Places to go wild swimming in Scotland
If you’re a Scot with vivid childhood memories of being forced to swim in dark, brackish lochs or icy seas (and that was August!) its recent rebranding as #wildswimming is great. Instead of it being about sadistic parents refusing to dish out chittering bites (Penguin/Tunnocks/Blue Riband) until you’d had a dip, wild swimming conjures up images of nature-loving free spirits boldly striding into the waves… and so on.
It's partly about the numbing effect, part the post-swim high. Which is interesting. Afterall, don’t you get a high after surviving most terrible, painful things (exams, childbirth, torture…)? Because they’re over?
Though it’s also about the kit. Then, there was shivering with a threadbare hand towel that doubled up as the dog towel, a towel so small it draped pathetically across your shoulders. Now, there’s that most luxe of swimming status symbols, the Dryrobe, a sort of waterproof tented duvet which will coax your numbed limbs and goose pimpled skin back to life.
But robe or no robe, it’s damn impressive, when you’re standing on a beach in winter, shivering in two coats, pockets stuffed with handwarmers, to see a couple saunter past you and stroll into the icy waters. Clad in swimsuit and bobble hat, not a scrap of neoprene in sight. No crazed howls, no expletives, no regrets. It’s a supremely zen thing to witness. Like someone slipping into a warm bath, they’re that chilled. And literally.
The pandemic led many to the water, unable to go further afield and with pools closed, many began to explore closer to home including the rivers, lochs and sea. And for many, it’s stuck. It’s not so much a trend as a movement, a wonderful one, all about community and inclusivity.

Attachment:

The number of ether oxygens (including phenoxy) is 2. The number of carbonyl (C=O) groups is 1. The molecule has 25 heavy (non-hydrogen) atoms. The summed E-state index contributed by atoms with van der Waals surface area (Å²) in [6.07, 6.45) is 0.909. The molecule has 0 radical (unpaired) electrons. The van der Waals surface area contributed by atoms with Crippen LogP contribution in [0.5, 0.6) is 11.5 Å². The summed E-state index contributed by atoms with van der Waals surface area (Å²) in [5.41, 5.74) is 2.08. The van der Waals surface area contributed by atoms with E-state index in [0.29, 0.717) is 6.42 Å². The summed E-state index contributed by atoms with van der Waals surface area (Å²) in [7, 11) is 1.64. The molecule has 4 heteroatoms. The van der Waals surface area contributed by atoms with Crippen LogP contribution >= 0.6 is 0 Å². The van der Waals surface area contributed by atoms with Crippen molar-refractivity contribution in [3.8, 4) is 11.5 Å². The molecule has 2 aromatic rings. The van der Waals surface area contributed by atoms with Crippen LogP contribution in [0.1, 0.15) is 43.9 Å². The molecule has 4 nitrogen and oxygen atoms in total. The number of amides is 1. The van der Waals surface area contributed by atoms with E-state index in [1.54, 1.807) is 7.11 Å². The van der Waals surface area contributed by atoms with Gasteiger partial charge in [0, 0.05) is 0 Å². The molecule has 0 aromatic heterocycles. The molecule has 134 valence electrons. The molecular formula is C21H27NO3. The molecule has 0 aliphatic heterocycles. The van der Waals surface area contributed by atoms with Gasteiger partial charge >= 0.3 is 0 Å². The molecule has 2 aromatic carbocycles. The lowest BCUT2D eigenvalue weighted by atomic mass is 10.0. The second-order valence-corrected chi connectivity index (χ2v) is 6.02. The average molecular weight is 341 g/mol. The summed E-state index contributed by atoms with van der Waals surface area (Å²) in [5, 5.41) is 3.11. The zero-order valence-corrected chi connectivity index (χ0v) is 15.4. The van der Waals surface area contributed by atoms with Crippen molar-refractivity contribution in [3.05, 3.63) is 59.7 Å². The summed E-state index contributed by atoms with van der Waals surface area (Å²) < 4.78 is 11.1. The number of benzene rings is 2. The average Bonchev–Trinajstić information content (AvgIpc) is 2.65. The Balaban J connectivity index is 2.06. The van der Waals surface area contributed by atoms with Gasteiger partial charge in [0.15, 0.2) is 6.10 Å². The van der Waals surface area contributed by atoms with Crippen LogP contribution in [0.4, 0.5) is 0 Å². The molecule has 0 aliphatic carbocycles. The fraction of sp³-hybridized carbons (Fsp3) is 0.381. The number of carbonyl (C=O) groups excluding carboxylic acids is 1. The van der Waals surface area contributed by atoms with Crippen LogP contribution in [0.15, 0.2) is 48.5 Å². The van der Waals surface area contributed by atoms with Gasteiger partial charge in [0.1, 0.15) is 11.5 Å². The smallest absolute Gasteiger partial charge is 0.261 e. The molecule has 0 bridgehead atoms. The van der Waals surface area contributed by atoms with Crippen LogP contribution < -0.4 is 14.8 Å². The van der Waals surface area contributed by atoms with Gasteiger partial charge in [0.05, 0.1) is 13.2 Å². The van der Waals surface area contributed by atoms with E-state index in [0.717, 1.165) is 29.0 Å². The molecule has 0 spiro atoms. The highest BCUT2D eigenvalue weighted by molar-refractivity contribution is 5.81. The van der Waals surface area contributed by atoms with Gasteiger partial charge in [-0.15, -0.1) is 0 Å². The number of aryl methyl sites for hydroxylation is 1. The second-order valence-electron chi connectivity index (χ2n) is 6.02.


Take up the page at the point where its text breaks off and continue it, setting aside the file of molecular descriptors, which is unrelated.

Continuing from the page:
All movements need their champions and Vicky Allan and Anna Deacon are two such flag bearers. They met at a talk on Arctic explorer Isobel Wylie Hutchison (amazing woman, more about her anon) and connected over their love of an outdoor swim. Anna had started photographing outdoor swimmers and asking them who they were and why they did it. A pattern emerged. So many had stories about loss, pain, mental health issues, all situations which these swims seemed to help. Vicky was fascinated about this vibrant little-talked-about community bobbing about on Scottish shorelines. The result is a wonderful book, full of stories of sadness, survival, inspiration and community. And the photographs are superb.
Beautiful portraits of everyday folk who talk about swimming and how it gets them through the days. Women walking barefoot over snow in bikinis to the water. Others breaking the ice so they can plunge into a frozen pond. Solitary swimmers, sociable swimmers, city beaches, secluded lochs. But more than anything the book is a celebration, full of joy and inspiration. And it’s contagious. Every time you open it, a little part of you will vow to give it a go.
…and when you do, the pair have published another book, The Art of Wild Swimming Scotland. This is more of a guide. What to do, what not to do, what you need, tips, advice and crucially where to go. Once again, the photography is stunning, featuring magical hidden pools and white sandy beaches. These two make it look so inviting, so ‘why-wouldn’t-you’ that we can guarantee many of you will be tempted to give it a go, you just might need a bit of neoprene to start you off. And that’s okay too, it isn’t a who’s-the-toughest contest. Until you do take the plunge, you can swim vicariously, through these beautiful pages.